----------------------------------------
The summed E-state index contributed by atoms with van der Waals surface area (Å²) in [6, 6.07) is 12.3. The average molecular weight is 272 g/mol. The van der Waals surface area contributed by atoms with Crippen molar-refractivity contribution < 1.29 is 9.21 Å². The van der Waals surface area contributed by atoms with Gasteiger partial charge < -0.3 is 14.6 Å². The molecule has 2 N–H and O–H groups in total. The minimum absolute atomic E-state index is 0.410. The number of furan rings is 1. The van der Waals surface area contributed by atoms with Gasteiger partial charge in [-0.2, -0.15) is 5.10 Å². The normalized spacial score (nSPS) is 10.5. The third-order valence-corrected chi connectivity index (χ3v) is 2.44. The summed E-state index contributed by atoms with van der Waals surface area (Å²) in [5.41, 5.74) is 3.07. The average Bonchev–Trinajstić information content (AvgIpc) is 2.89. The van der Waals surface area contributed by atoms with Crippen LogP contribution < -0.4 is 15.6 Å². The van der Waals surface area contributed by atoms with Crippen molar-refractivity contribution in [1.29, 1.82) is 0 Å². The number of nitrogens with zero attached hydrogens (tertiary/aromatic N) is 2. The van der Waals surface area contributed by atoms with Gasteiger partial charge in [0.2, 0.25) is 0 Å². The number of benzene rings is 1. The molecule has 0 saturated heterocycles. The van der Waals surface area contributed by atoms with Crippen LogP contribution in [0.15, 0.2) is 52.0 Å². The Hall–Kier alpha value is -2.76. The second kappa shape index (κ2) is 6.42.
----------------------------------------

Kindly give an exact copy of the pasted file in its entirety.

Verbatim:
The summed E-state index contributed by atoms with van der Waals surface area (Å²) in [6, 6.07) is 12.3. The average molecular weight is 272 g/mol. The van der Waals surface area contributed by atoms with Crippen molar-refractivity contribution < 1.29 is 9.21 Å². The van der Waals surface area contributed by atoms with Gasteiger partial charge < -0.3 is 14.6 Å². The molecule has 2 N–H and O–H groups in total. The minimum absolute atomic E-state index is 0.410. The number of furan rings is 1. The van der Waals surface area contributed by atoms with Gasteiger partial charge in [-0.2, -0.15) is 5.10 Å². The normalized spacial score (nSPS) is 10.5. The third-order valence-corrected chi connectivity index (χ3v) is 2.44. The summed E-state index contributed by atoms with van der Waals surface area (Å²) in [5.41, 5.74) is 3.07. The average Bonchev–Trinajstić information content (AvgIpc) is 2.89. The van der Waals surface area contributed by atoms with Crippen LogP contribution < -0.4 is 15.6 Å². The van der Waals surface area contributed by atoms with Crippen molar-refractivity contribution in [1.29, 1.82) is 0 Å². The number of nitrogens with zero attached hydrogens (tertiary/aromatic N) is 2. The van der Waals surface area contributed by atoms with Gasteiger partial charge in [0.2, 0.25) is 0 Å². The number of benzene rings is 1. The molecule has 0 saturated heterocycles. The van der Waals surface area contributed by atoms with Crippen LogP contribution in [0.15, 0.2) is 52.0 Å². The Hall–Kier alpha value is -2.76. The second kappa shape index (κ2) is 6.42.